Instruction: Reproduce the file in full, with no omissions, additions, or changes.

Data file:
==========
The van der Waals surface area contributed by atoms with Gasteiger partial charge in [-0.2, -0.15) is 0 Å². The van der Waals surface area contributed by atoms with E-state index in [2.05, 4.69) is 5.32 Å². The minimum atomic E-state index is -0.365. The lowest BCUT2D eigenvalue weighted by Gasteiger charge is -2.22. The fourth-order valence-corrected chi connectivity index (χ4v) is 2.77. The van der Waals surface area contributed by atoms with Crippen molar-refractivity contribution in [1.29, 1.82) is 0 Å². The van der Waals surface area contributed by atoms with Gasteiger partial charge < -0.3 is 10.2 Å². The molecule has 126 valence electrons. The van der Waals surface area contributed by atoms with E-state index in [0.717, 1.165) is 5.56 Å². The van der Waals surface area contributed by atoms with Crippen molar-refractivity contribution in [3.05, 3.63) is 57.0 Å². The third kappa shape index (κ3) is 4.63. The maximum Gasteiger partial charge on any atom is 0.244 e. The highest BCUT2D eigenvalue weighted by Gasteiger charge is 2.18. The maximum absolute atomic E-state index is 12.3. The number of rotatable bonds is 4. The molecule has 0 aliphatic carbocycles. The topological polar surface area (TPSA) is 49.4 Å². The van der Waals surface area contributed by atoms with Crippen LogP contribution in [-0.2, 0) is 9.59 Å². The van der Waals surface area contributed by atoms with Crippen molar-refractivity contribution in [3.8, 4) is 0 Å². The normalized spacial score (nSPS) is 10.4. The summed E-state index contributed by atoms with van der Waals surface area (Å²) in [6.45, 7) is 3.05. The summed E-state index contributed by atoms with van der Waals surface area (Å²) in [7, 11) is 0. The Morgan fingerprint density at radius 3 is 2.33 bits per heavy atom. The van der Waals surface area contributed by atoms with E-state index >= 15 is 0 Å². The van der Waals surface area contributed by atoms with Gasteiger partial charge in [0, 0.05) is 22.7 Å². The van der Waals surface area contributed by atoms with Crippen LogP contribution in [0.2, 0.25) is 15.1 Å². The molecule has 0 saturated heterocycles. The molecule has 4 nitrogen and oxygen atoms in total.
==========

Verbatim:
The van der Waals surface area contributed by atoms with Gasteiger partial charge in [-0.2, -0.15) is 0 Å². The van der Waals surface area contributed by atoms with E-state index in [2.05, 4.69) is 5.32 Å². The minimum atomic E-state index is -0.365. The lowest BCUT2D eigenvalue weighted by Gasteiger charge is -2.22. The fourth-order valence-corrected chi connectivity index (χ4v) is 2.77. The van der Waals surface area contributed by atoms with Crippen molar-refractivity contribution in [1.29, 1.82) is 0 Å². The van der Waals surface area contributed by atoms with Gasteiger partial charge < -0.3 is 10.2 Å². The molecule has 126 valence electrons. The van der Waals surface area contributed by atoms with E-state index in [0.717, 1.165) is 5.56 Å². The van der Waals surface area contributed by atoms with Crippen molar-refractivity contribution in [3.05, 3.63) is 57.0 Å². The third kappa shape index (κ3) is 4.63. The maximum Gasteiger partial charge on any atom is 0.244 e. The highest BCUT2D eigenvalue weighted by Gasteiger charge is 2.18. The maximum absolute atomic E-state index is 12.3. The number of rotatable bonds is 4. The molecule has 0 aliphatic carbocycles. The topological polar surface area (TPSA) is 49.4 Å². The van der Waals surface area contributed by atoms with Crippen LogP contribution in [-0.2, 0) is 9.59 Å². The van der Waals surface area contributed by atoms with Crippen molar-refractivity contribution in [3.8, 4) is 0 Å². The normalized spacial score (nSPS) is 10.4. The summed E-state index contributed by atoms with van der Waals surface area (Å²) in [6.45, 7) is 3.05. The summed E-state index contributed by atoms with van der Waals surface area (Å²) in [7, 11) is 0. The Morgan fingerprint density at radius 3 is 2.33 bits per heavy atom. The van der Waals surface area contributed by atoms with E-state index >= 15 is 0 Å². The van der Waals surface area contributed by atoms with Gasteiger partial charge in [0, 0.05) is 22.7 Å². The van der Waals surface area contributed by atoms with Crippen LogP contribution in [0.2, 0.25) is 15.1 Å². The molecule has 0 saturated heterocycles. The molecule has 4 nitrogen and oxygen atoms in total.